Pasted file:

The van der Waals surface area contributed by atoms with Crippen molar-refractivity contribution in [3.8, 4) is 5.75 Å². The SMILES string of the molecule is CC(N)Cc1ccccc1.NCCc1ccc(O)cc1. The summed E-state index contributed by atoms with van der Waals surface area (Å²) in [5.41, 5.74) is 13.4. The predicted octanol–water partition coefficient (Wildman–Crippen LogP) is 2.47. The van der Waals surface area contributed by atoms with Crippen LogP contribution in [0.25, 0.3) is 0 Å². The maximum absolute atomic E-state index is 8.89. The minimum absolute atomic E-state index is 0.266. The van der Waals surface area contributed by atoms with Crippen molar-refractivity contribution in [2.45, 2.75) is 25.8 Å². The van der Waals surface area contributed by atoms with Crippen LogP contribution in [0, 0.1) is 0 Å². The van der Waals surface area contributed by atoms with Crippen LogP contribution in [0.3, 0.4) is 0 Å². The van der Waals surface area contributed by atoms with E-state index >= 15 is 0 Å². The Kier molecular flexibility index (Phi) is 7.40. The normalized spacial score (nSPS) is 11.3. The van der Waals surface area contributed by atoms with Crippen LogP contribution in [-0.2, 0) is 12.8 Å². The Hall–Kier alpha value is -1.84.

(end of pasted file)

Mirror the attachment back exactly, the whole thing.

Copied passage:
The van der Waals surface area contributed by atoms with Crippen molar-refractivity contribution in [3.8, 4) is 5.75 Å². The SMILES string of the molecule is CC(N)Cc1ccccc1.NCCc1ccc(O)cc1. The summed E-state index contributed by atoms with van der Waals surface area (Å²) in [5.41, 5.74) is 13.4. The predicted octanol–water partition coefficient (Wildman–Crippen LogP) is 2.47. The van der Waals surface area contributed by atoms with Crippen LogP contribution in [0.25, 0.3) is 0 Å². The maximum absolute atomic E-state index is 8.89. The minimum absolute atomic E-state index is 0.266. The van der Waals surface area contributed by atoms with Crippen molar-refractivity contribution in [2.45, 2.75) is 25.8 Å². The van der Waals surface area contributed by atoms with Crippen LogP contribution in [0, 0.1) is 0 Å². The van der Waals surface area contributed by atoms with Crippen LogP contribution in [0.3, 0.4) is 0 Å². The van der Waals surface area contributed by atoms with E-state index >= 15 is 0 Å². The Kier molecular flexibility index (Phi) is 7.40. The normalized spacial score (nSPS) is 11.3. The van der Waals surface area contributed by atoms with Crippen LogP contribution in [-0.2, 0) is 12.8 Å². The Hall–Kier alpha value is -1.84.